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to judge of the dramatic pieces, that were acted by the public authority several times a year, especially at the feasts of Bacchus, when the tragic and comic poets disputed for the prize. The former used to present four of their pieces at a time; except Sophocles, who did not think fit to continue so laborious an exercise, and confined himself to one performance, when he disputed the prize. The state appointed judges, to determine upon

the merit of the tragic or comic pieces, before they were represented in the festivals. They were acted before them in the presence of the people; but undoubtedly with no great preparation. The judges gave their suffrages, and that performance which had the most voices, was declared victorious, received the crown as such, and was received with all possible pomp at the expense of the republic. This did not, however, exclude such pieces as were only in the second or third class. The best had not always the preference: for what times were exempted from party caprice, ignorance, and prejudice ? 'Elian is very angry with the judges, who, in one of these disputes, gave only the second place to Euripides. He accuses them of judging either without capacity, or of giving their voices for hire. It is easy to conceive the warmth and emulation which these disputes and public rewards excited amongst the poets, and how much they contributed to the perfection to which Greece carried dramatic performances.

The dramatic poem introduces the persons themselves, speaking and acting upon the stage. In the

1 Elian. I. ï. c. &

epic, on the contrary, only the poet relates the different adventures of his characters. It is natural to be delighted with fine descriptions of events, in which illustrious persons and whole nations are interested; and hence the epic poem had its origin. But we are quite differently affected with hearing those persons themselves, with being confidants of their most secret sentiments, and auditors and spectators of their resolutions, enterprises and the happy or unhappy events attending them. To read, and see an action, are quite different things; we are infinitely more moved with what is acted than with what we read. The spectator, agreeably deceived by an imitation so nearly approaching life, mistakes the picture for the original, and thinks the object real. This gave birth to dramatic poetry, which includes tragedy and comedy.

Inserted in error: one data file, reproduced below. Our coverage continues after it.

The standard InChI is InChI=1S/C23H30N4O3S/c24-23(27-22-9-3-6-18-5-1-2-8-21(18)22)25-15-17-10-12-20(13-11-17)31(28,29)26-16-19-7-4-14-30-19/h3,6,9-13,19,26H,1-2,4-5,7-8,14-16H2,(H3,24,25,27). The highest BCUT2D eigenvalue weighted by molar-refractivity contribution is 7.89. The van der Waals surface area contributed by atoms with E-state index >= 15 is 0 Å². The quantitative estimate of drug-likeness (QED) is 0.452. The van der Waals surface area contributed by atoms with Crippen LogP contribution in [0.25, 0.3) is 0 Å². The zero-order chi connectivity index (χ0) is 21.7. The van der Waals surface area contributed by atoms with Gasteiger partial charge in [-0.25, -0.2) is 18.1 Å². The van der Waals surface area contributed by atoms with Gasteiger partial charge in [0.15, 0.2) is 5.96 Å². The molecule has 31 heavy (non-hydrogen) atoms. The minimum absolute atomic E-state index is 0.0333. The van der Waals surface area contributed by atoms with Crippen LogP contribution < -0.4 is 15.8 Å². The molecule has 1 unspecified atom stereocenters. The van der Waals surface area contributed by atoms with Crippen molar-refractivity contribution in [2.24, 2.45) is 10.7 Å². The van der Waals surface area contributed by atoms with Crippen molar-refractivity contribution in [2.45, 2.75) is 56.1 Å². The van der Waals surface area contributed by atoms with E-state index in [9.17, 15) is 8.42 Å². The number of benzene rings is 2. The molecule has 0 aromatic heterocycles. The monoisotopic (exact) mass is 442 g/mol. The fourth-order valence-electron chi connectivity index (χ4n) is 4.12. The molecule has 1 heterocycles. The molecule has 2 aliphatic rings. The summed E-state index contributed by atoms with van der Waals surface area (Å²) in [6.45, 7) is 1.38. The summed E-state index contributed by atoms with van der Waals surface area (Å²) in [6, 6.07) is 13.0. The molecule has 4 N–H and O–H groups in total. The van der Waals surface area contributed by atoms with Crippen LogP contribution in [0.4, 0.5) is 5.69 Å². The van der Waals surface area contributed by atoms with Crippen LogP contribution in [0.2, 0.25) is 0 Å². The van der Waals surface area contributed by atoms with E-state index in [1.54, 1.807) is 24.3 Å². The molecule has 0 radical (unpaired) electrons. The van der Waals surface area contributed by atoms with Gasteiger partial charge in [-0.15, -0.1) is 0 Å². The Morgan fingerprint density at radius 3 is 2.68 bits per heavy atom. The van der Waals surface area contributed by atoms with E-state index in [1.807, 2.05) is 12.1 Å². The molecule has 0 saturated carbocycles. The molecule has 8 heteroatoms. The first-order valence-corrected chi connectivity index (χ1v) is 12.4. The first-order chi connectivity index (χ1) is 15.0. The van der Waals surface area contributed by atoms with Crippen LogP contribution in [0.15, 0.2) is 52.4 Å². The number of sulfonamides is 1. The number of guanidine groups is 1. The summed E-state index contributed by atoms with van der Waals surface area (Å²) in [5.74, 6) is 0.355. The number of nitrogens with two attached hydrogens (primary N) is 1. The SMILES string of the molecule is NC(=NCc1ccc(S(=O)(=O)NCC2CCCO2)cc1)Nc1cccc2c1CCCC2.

To these may be added the satyric poem, which derives its name from the satyrs, rural gods, who were the chief characters in it; and not from the satire, a kind of abusive poetry, which has no resemblance to this, and is of a much later date. The satyric poem was neither tragedy nor comedy, but something between both, participating of the character of each. The poets, who disputed the prize, generally added one of these pieces to their tragedies, to allay the grave and solemn of the one, with the mirth and pleasantry of the other. There is but one example of this ancient poem come down to us, which is the Cyclops of Euripides.

I shall confine myself upon this head to tragedy and comedy; which had both their origin among the Greeks, who looked upon them as fruits of their own

growth, of which they could never have enough. Athens was remarkable for an extraordinary appetite of this kind. These two poems, which were a long time comprised under the general name of tragedy, received there by degrees such improvements as at length raised them to their last perfection.

THE ORIGIN AND PROGRESS OF TRAGEDY.

Poets who excelled in it at Athens ; Eschylus, Sophocles, and Euripides. There had been many tragic and comic poets before Thespis; but as they had altered nothing in the original rude form of this poem, and Thespis was the first that made any improvement in it, he was generally esteemed its inventor. Before him, tragedy was no more than a jumble of buffoon tales in the comic style, intermixed with the singing of a chorus in praise of Bacchus; for it is to the feasts of that god, celebrated at the time of the vintage, that tragedy owes its birth.